As the proportion of A-level entries receiving the top A* grade at A levels has reached a new record level, FE and sixth-form colleges have hailed a strong set of results in this summer's exams.
An A* was awarded to 8.3 per cent of entries in the UK – the highest proportion since the elite grade was introduced in 2010. Meanwhile, the proportion of entries with an A or A* also rose, by 0.5 percentage points - to 26.3 per cent this year.
But the proportion of 18-year-old entries receiving A*, A/A*, and A*-E grades across these subjects - art and design, biology, business, chemistry, computer science, economics, English language, English language and literature, English literature, history, physics, psychology, sociology - all fell compared to last year. At A* the fall was from 7.7 to 7.2 per cent.
Organisations representing colleges across England have welcomed this year's results, and stressed the importance of considering FE-based career pathways.
David Hughes, chief executive of the Association of Colleges: “Congratulations to all students receiving their A-level results today. While many young people will now be considering going to a university or negotiating the clearing process, it is important to remember there are other options available. Traditional three-year full-time university degrees have a vitally important role, but may not be right for everyone. There are many routes to getting into a chosen career. Further education colleges, for example, offer a wide range of higher level technical and professional education, including apprenticeships and part-time study options."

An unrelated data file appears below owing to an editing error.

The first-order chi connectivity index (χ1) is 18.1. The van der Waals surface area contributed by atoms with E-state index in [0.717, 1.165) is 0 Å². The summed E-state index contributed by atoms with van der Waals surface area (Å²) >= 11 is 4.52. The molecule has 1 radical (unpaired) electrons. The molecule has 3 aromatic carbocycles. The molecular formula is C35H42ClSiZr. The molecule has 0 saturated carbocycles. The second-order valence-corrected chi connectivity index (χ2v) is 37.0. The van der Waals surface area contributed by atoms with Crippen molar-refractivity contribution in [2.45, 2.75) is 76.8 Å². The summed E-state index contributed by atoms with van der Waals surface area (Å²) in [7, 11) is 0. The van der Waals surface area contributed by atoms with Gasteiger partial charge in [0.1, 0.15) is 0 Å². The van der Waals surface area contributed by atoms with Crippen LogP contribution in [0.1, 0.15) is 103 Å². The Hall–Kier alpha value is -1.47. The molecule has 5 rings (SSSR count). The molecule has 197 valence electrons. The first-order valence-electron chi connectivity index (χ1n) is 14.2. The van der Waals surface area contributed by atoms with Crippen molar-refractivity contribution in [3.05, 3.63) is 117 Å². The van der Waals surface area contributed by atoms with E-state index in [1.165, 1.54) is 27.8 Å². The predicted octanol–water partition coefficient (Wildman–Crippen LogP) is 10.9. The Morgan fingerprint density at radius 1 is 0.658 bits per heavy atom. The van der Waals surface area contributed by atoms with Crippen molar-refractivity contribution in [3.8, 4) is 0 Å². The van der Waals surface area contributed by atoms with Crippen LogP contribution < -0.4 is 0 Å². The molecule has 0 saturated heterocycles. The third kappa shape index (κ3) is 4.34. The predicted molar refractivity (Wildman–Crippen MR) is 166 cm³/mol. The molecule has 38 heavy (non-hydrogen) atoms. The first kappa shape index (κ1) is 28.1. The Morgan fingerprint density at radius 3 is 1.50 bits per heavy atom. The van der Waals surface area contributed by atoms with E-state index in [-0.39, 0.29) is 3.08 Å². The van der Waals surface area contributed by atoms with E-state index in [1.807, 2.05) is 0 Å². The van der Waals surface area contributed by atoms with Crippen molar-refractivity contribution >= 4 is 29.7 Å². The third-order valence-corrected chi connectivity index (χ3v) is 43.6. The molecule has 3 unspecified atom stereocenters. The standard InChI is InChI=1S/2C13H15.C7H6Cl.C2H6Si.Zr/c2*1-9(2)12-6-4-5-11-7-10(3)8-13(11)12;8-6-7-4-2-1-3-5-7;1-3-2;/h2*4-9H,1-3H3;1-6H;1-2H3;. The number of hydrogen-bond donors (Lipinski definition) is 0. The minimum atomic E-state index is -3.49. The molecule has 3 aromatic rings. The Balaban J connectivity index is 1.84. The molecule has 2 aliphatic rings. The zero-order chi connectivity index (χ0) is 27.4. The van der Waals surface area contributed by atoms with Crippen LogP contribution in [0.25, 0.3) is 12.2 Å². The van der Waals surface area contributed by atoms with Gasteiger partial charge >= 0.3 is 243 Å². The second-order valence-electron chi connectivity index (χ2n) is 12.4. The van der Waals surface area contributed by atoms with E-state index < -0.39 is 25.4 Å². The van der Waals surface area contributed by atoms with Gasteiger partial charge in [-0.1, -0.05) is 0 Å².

Bill Watkin, chief executive of the Sixth Form Colleges Association, said: “Sixth-form colleges have done remarkably well to take on board all the recent changes to A level and applied A level specifications and examinations, and to deliver once more the fantastic results that we have become used to from them. Because they can focus exclusively on teaching sixth-formers, and because they have large numbers of students, they are able to lead the way in supporting young people to get the best results they can and reach the destinations they want.”
Earlier this month, Tesreported that almost two-thirds of colleges offering A levels had reduced the number of subjects available to students. Half of the colleges surveyed said that the main reason for cutting A-level options was a lack of demand from students, with 9 per cent blaming low funding and 6 per cent attributing it to staffing issues.
Tes has been out and about at Tower Hamlets College this morning.
Students around the country have also been celebrating.
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